He also teased an unused post-credit scene.
One of the greater surprising plot factors of Glass Onion: A Knives Out Mystery revolves around the maximum well-known portray in the global – the Mona Lisa. Rian Johnson’s film sees billionaire Miles Bron (Edward Norton) invite a set of visitors to his high-priced island, packed with valuable art work, and the legendary portray is his satisfaction and joy. The climax of the movie functions a fiery showdown under the titular glass onion, and concludes with the portray burning to ashes.
Speaking to Empire via their Spoiler Special podcast on the film, the director defined how they were able to prepare the reproduction – in conjunction with the unexpected revelation that any replicas of classical work of arts are clearly legally obligated to be destroyed and documented. Along with that, Johnson also mentioned his love for a similar scene from a shocking source – Mr Bean.
We got a very talented, local Belgrade artist to do a recreation of the Mona Lisa and it was kind of extraordinary having it on set. I didn’t realise this, but if you get a recreation like this, you have to destroy them when you’re done filming, if it’s a famous work of art. You actually have to document yourself burning the canvas because of the counterfeit market. Daniel was a bit worried that we were ‘killing the puppy’ by upsetting people as we destroyed the Mona Lisa, but the scene in Bean where he destroys ‘Whistler’s Mother’ is one of the funniest scenes in cinematic history, so I figured we’d get away with this. That scene is so good.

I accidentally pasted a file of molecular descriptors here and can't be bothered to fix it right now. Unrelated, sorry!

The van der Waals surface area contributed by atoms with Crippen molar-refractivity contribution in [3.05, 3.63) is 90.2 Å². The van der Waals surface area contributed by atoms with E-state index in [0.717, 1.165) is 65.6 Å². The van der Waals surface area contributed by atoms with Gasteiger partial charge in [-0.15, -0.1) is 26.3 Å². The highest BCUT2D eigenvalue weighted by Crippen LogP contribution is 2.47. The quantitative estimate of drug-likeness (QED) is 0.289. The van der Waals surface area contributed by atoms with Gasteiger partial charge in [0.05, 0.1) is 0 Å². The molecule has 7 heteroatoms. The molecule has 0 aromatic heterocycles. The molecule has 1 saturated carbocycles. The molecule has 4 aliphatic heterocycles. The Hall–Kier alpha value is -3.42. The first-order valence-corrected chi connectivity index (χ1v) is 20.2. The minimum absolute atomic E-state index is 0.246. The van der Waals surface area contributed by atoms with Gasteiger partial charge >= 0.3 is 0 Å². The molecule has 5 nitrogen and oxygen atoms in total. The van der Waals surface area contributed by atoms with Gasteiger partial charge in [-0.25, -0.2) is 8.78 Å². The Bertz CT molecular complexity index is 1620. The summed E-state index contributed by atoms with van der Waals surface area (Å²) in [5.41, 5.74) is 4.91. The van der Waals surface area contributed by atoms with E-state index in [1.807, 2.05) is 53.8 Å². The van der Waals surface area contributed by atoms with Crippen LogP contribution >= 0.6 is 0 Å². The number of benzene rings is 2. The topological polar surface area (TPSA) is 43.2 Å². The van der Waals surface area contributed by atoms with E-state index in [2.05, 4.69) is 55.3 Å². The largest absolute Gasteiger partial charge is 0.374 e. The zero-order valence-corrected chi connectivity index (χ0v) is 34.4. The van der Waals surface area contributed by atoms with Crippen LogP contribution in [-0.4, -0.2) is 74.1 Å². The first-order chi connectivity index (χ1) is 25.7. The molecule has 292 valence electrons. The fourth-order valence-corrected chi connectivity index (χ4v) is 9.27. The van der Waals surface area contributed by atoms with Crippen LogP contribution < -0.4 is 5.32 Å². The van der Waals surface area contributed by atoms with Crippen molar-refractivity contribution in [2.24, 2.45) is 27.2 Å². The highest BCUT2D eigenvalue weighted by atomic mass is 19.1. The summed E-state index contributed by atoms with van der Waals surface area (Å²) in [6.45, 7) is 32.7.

Additionally, Johnson added that a post-credits sting was filmed, just in case audiences were unhappy at seeing a legendary piece of history destroyed before their very eyes. But the way it happens, with Helen (Janelle Monáe) setting the building on fire via Miles’ “perfectly safe” hydrogen-based alternative fuel, makes the finale most impactful, according to the director.
We also shot a little coda which we decided not to use, with Blanc on the phone speaking French and getting a little affirmation of ‘ah, oui, oui, merci’ and cutting to an office in the Louvre where the real Mona Lisa is, with the security guards saying ‘well, back to work’. But that pulls a punch, I like that the real painting gets destroyed in the movie.
Glass Onion: A Knives Out Mystery is currently streaming on Netflix. You can see our interview with Johnson and Daniel Craig down below.
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